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Old 22nd May 2015, 12:57   #2893
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Originally Posted by alpha1 View Post
Is it necessary that when a company stock is de-listed, it is also bought back??

I see that both the things are different. De-listing actually should mean that the stocks are no longer traded on the particular exchange.

I can give you an example of a company (forgot its name), which stopped trading on NSE. I saw that the stock in my DP report had changed from NSE to BSE.
You need to differentiate between delisting from (a) only some of the exchanges (in Indian context, I expect that to mean from only one of BSE and NSE and not both), and (b) all exchanges. In the former case SEBI does not mandate buy-backs, but in the latter case buy-back is a requirement.

Here are SEBI's regulations: http://www.sebi.gov.in/acts/delisting2009.pdf
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Old 26th May 2015, 23:06   #2894
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Hi all,

I am planning to invest in some good stocks long term and was going through the many resources available online and offline, but I have this very noob question which I couldn't find a real answer to even after googling a bit:

Who decides the price of a particular stock?

I am aware that there are many factors that affect the pricing on a stock, like it going up if the demand for that particular stock goes up and vice-versa, but at the end, who decides the price?

Let me try to draw an analogy:

A farmer is selling carrots, he decides the price of the carrot to be Rs.10/- per kg and its selling well. Suddenly, there is a rise in the demand for carrots and the supply is scarce, so he decides to increase the price to Rs.15/- per kg. Now, a particular buyer wants to make sure he gets more carrots, so he offers the farmer Rs.18 per kg and gets preferred by the farmer over his other customers. Now the price of carrot has gone up from Rs.10 per kg to Rs.15 per kg to Rs.18 per kg. A few days later, for some reason or the other, everyone stopped buying carrots. Buyers find carrot too expensive at Rs.15 or Rs.18 per kg or even at Rs.10 per kg, so the farmer brought down the price to Rs.8 per kg to attract buyers. Still no one is buying his carrots. Now a potential buyer offers Rs.5 per kg for the carrot and the farmer decides to sell his carrots at that price. Now the standard price of a kg of carrot has some down to Rs.5 per kg from its original Rs.10 per kg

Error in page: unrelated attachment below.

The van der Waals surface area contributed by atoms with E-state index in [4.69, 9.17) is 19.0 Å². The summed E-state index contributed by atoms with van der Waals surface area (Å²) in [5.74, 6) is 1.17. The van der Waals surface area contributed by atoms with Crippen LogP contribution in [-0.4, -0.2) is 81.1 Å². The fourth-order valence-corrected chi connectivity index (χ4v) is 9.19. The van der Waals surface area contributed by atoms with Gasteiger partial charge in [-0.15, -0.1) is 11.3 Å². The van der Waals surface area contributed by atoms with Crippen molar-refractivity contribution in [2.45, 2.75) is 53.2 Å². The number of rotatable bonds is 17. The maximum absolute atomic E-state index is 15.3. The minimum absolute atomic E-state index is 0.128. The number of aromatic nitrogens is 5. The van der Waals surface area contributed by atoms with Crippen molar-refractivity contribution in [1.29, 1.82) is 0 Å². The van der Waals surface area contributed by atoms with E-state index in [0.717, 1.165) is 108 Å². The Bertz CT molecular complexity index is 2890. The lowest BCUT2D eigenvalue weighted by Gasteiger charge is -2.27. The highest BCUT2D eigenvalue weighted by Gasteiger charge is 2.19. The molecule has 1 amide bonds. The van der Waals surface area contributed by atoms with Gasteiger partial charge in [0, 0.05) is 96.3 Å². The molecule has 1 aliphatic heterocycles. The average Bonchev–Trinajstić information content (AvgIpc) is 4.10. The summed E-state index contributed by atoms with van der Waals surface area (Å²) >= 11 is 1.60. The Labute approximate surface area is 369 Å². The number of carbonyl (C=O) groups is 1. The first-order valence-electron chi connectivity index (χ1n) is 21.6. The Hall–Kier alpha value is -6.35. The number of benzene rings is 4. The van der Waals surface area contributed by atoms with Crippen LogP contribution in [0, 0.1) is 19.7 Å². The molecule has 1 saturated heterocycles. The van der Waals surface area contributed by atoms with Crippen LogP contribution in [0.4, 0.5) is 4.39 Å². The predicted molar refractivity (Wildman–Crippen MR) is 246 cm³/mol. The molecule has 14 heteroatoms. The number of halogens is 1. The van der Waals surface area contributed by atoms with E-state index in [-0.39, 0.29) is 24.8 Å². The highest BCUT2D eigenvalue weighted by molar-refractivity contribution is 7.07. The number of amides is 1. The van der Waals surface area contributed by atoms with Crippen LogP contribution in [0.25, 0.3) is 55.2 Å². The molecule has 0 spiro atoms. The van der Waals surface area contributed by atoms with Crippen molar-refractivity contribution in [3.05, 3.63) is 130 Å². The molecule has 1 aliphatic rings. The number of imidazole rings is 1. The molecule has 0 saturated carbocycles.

In the above case, the carrots' price kept changing based on the demand and supply for the carrot (just like the price of a share) . But here, we have a farmer and a buyer who decides the price of a kg of carrot. The prices are decided by these two individuals (or the companies those individuals represent). Likewise, when there is a huge rise in the demand for a particular stock, assuming that prices shoot up, who decides the new 'increased' price of that particular stock? The company whose stock it is? Some 'authorized' staff at the stock exchange?

Last edited by DudeWithaFiat : 26th May 2015 at 23:11.
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Old 27th May 2015, 01:49   #2895